Safety Daiquan Thomasson and Navy teammates at the end of their series-record 14-game win streak vs. Army. (Toni L. Sandys/The Washington Post)

For the first time in 15 years, Navy was first to sing its alma mater after its game against Army. That gloomy distinction falls to the loser of one of college football’s most storied rivalries, one the Midshipmen had owned since installing the triple-option offense.

But that typically efficient rushing attack hardly got on track Saturday afternoon at M&T Bank Stadium, with Navy pinning its fortunes upon a quarterback making the first start of his career. Zach Abey found himself in that uncomfortable circumstance because of injuries to both players who had started the season ahead of him, and the sophomore initially played as if overwhelmed.

By the time the final whistle sounded in a turnover-filled 21-17 loss, Abey had thrown two interceptions, both in the first half, and Navy’s 14-game winning streak over Army, a series record, had ended. The Midshipmen committed three turnovers in all, after just nine through their first 11 games.

“I take a lot of responsibility for the game,” Abey said. “Obviously in the first half I made some bad decisions. I feel horrible for the seniors because I told them before the game that I would give it my all for them.”

“It feels good to be part of the team that kind of put that to an end,” Army Coach Jeff Monken, center, said of the streak. (Toni L. Sandys/The Washington Post)

Abey settled in somewhat in the second half, finishing with 73 yards and two touchdowns on 19 carries and completing 6 of 10 passes for 89 yards. He didn’t receive much help from his teammates, as the Midshipmen amassed just 201 yards of total offense. Navy (9-4) even tried an offensive tweak, using the read option at times, but it mattered little.

In front of an announced sellout crowd of 71,600, Army scored the decisive points on quarterback Ahmad Bradshaw’s nine-yard run with six minutes left in the game, capping a 12-play drive that began at the Black Knights’ 20-yard line. The series included officials overturning a first-down call on third and seven, leaving Army with a fourth and one from the Midshipmen 18.

But sophomore fullback Andy Davidson’s seven-yard run emphatically restored the lost first down, and Bradshaw scored two plays later.

Army (7-5) amassed 351 yards of total offense, including 316 rushing, and finished with a 23-8 advantage in first downs. It also owned a considerable margin in time of possession, 40:32 to 19:28.

Navy went three plays and punted on its final drive, and the Black Knights ran out the remaining 4:07, triggering a celebration in which the entire corps of cadets spilled onto the field.

“We heard for a long time here at West Point about the streak and all that,” said Army Coach Jeff Monken, who once coached on the other sideline as a Navy assistant. “It feels good to be part of the team that kind of put that to an end.”

Navy, meanwhile, dropped consecutive games for the first time since 2014. The Midshipmen lost to Temple, 34-10, last week in the American Athletic Conference championship game at Navy-Marine Corps Memorial Stadium.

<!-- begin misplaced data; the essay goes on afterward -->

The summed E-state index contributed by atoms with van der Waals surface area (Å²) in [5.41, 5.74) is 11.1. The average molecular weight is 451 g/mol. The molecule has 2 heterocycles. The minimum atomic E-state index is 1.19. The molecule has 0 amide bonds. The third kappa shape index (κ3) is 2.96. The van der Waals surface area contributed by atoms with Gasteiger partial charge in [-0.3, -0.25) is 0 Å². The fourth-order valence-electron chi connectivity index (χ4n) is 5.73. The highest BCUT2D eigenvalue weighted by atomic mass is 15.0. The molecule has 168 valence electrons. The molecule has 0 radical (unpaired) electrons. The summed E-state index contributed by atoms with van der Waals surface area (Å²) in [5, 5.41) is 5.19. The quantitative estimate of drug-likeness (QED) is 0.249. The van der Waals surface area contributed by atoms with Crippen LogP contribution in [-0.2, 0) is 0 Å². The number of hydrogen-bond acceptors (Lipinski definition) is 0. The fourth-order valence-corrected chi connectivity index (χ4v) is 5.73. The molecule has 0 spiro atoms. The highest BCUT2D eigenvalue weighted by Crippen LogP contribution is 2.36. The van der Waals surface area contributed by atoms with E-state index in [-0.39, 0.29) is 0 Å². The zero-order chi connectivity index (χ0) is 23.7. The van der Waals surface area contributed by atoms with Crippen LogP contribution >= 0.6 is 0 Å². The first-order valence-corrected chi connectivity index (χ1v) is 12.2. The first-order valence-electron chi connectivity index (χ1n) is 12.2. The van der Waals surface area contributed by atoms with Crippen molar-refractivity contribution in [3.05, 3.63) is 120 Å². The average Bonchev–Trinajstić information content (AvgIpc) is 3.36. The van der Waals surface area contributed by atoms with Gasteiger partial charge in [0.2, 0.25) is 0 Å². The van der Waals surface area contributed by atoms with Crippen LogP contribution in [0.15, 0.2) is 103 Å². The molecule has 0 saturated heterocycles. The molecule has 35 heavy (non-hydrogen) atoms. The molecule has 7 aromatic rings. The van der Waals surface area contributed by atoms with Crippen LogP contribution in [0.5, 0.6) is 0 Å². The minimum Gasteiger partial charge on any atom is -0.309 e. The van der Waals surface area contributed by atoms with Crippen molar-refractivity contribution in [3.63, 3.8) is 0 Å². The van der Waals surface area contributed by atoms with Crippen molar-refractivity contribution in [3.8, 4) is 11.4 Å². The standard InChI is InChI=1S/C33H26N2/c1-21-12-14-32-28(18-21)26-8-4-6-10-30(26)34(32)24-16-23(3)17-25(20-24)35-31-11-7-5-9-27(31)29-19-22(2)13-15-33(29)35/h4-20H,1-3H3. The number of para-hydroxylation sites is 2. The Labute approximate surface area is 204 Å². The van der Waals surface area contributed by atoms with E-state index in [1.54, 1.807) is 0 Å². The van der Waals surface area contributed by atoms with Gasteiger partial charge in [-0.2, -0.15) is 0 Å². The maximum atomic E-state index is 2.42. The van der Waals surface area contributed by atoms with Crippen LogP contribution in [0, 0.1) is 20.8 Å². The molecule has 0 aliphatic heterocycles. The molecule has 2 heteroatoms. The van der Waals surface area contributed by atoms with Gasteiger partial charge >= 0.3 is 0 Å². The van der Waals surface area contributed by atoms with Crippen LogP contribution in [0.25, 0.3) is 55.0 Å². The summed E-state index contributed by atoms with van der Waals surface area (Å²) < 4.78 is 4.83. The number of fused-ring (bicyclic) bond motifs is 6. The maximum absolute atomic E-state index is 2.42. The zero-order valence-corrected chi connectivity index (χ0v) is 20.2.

In that game, quarterback Will Worth broke a bone in his right foot early in the second quarter, forcing him to the sideline for the rest of the season. The senior had rushed for 25 touchdowns to lead major college football after taking over for original starter Tago Smith, who tore the anterior cruciate ligament in his right knee in the opener.

The Midshipmen were able to make the proceedings competitive following intermission despite a rash of injuries on top of Worth’s absence. Also out were starting slotback and senior co-captain Toneo Gulley, who hurt his left foot against the Owls. Slotback Darryl Bonner was held out as well because of concussion protocol.

The defense already was without three starting linebackers, most notably senior co-captain Daniel Gonzales (Lisfranc injury), and starting cornerback Elijah Merchant (concussion protocol).

“We knew coming into the conference if we played in the championship game, we would only have a week to prepare” for Army, said Navy Coach Ken Niumatalolo, who had won his first eight in a row in the series. “You don’t expect that many guys hurt. We’re not going to use that as an excuse. They outplayed us.”

The Midshipmen had overcome a two-touchdown deficit to take their first lead, 17-14, on Abey’s 41-yard run with 12:42 to go in the fourth quarter. Abey broke several tackles to get beyond the line of scrimmage and finally another that allowed him to dive across the goal line.

Abey had delivered the Midshipmen their first points on a one-yard run with 11:23 left in the third quarter, trimming the margin to 14-7 after taking advantage of a fumble recovery at the Army 29. Navy was able to keep the possession going when, on third and five, Abey completed a short throw to Shawn White that the fullback turned into a 16-yard gain.

The Midshipmen got within 14-10 on Bennett Moehring’s 28-yard field goal with 3:59 to go in the third quarter. The series included a fumble recovered by Army that wound up being overturned upon video review, giving the Midshipmen possession at the Black Knights’ 11.

Army had a 14-0 lead at halftime, courtesy of Davidson’s one-yard run with 7:12 to go in the second quarter. It was Navy’s largest halftime deficit to the Black Knights since 1947.

“This game doesn’t change the way I feel about our team or our program,” Niumatalolo said. “We’ll just keep pressing forward.”